There is no doubt that making a career change can be an uphill battle, but I knew I had to do it. I started networking and talking to everyone and anyone that was willing to chat with me and offer advice. In February, I lined up several meetings, took a week off of work, and traveled to Boston to have those conversations. It was on this trip where I met Ryan Burke, VP of Sales at Moontoast (a startup—naturally), and he told me about Startup Institute. I did some research and quickly realized that SIB was a great match for me. My experience is in development, but my interests are elsewhere; I need to learn about marketing and build the skill-set to qualify me to take on a marketing position. SIB identified the disconnect I was experiencing and created a solution to the problem with their school. I’m thrilled to be a student this summer and can’t wait to hit the ground running.

What Would You Do If You Weren’t Afraid?

I resigned from my job today. Holy crap! I’ve been networking, job searching, talking and thinking about this decision for months, but it feels weird that I actually gave notice. I don’t see myself having a career in development; it’s not where my interests reside, and I’m not passionate about the work. In light of all the change that’s happened at NARAL—a new president, a new development director, multiple staff turnovers, and shifting priorities—it was important to me that my decision was not viewed as a reaction to these changes. My decision comes after months of reflection about where I see myself in the long run, and the path I want my career and life to be headed.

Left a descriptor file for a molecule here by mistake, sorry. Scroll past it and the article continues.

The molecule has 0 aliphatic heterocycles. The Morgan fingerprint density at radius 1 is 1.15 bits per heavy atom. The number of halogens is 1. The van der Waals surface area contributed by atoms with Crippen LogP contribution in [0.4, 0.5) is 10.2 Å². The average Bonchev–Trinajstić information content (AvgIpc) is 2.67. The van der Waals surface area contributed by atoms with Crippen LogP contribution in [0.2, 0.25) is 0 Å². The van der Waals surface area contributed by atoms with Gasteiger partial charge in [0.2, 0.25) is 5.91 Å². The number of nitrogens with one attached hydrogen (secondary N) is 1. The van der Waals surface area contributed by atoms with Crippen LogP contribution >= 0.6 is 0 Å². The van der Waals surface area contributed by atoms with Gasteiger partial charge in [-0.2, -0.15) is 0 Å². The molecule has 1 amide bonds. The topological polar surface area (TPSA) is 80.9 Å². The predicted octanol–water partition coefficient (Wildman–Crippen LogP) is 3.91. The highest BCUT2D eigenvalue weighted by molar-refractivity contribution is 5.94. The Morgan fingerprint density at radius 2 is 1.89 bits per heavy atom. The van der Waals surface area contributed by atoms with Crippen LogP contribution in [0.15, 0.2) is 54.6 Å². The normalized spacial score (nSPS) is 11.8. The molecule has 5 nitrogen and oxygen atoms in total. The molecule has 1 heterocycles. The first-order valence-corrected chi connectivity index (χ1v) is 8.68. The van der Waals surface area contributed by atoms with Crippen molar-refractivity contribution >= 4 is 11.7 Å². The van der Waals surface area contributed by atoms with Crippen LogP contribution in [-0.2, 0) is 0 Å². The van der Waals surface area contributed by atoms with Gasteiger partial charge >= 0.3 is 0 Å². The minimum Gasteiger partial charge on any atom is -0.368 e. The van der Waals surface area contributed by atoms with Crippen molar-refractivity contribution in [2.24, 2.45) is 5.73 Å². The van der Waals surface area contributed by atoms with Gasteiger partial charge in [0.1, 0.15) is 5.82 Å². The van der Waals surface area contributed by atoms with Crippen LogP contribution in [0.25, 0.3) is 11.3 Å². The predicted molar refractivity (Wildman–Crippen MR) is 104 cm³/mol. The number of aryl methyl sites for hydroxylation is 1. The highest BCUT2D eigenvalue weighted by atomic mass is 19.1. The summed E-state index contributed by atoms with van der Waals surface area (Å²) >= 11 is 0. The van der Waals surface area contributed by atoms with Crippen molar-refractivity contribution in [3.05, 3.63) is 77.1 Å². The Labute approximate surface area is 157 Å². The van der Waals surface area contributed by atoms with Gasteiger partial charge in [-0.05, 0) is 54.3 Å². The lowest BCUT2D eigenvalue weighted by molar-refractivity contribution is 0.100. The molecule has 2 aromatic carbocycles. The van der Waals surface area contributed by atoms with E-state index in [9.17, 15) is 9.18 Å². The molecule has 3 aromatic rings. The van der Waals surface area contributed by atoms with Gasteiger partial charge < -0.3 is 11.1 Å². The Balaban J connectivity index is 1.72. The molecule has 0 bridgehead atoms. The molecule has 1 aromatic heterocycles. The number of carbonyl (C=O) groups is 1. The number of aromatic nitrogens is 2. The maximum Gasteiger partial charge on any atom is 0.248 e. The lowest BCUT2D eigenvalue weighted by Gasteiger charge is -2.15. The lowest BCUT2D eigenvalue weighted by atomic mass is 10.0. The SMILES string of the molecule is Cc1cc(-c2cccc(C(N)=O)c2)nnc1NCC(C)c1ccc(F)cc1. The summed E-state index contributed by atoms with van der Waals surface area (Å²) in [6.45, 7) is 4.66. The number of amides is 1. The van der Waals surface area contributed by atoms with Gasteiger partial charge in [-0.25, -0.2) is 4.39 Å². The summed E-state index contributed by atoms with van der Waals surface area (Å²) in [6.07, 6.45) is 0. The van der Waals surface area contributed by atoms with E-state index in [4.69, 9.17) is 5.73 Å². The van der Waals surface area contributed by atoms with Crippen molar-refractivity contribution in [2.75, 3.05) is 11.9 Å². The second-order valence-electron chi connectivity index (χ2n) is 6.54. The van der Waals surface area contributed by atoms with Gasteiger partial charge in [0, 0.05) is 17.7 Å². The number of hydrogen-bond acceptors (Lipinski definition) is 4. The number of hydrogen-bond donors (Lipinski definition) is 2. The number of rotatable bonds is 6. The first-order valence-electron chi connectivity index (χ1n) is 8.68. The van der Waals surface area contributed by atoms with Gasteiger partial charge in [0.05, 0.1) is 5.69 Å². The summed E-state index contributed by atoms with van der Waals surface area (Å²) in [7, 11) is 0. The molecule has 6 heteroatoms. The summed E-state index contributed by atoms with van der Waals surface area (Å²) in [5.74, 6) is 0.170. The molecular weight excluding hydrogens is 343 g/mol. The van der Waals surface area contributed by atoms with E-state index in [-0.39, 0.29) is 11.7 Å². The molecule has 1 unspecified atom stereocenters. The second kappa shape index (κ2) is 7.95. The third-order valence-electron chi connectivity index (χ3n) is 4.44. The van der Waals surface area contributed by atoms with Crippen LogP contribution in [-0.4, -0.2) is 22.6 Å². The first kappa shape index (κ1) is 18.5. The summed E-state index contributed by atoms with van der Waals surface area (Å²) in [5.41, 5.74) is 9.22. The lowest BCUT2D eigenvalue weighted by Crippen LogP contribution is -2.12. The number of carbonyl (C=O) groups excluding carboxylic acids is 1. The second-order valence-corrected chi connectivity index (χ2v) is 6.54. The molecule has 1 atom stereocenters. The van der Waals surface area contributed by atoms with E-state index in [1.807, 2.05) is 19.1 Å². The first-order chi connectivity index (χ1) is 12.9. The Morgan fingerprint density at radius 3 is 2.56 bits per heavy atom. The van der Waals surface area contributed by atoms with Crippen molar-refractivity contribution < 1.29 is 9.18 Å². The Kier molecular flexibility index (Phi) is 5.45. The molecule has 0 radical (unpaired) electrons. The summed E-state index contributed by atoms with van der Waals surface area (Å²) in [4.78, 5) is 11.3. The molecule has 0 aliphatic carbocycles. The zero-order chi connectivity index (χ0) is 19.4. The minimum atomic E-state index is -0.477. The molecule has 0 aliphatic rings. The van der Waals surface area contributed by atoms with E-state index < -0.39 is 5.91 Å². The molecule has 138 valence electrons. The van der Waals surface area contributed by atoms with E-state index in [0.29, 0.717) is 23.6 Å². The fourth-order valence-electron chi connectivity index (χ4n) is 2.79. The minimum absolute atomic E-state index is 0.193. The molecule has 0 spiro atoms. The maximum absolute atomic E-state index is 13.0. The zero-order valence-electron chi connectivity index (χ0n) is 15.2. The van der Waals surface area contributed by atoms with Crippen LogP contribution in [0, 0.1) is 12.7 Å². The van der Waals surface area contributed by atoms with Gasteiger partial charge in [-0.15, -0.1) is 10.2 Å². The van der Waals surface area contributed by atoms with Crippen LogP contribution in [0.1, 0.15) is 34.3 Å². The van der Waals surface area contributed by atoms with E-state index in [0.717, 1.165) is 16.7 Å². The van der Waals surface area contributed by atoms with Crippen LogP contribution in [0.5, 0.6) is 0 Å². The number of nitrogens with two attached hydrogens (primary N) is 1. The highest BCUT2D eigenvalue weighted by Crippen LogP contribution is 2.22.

I recently read Lean In, Sheryl Sandberg’s new book that offers valuable advice for women in the workforce. In her first chapter, she talks about doing what you would do if you weren’t afraid. For Sheryl, writing her book and speaking out about the challenges women face balancing their personal and professional aspirations was what she would do if she weren’t afraid. For me, embracing this phase of my life and taking a risk by leaving my job at NARAL for the unknown that awaits me in Boston is what I would do if I weren’t afraid.

I am afraid. It is scary to leave a job without having another lined up. I am afraid that things won’t work out that way I hope, and I’m afraid that I may not find happiness on the other side of this journey, but I have to believe that I will. Fear is a complicated emotion; it can paralyze one from taking needed action. I decided to not let this be the case for my professional choices. Rather than letting fear immobilize my ambitions, I’m using it as a call to action. My fear will be a motivating and driving factor as I pursue career opportunities in Boston. Regardless of whatever obstacles stand in my way, I will not stop trying until I find what I’m looking for. Today, I’m leaning in; I’m leaning all the way.

Girl Rising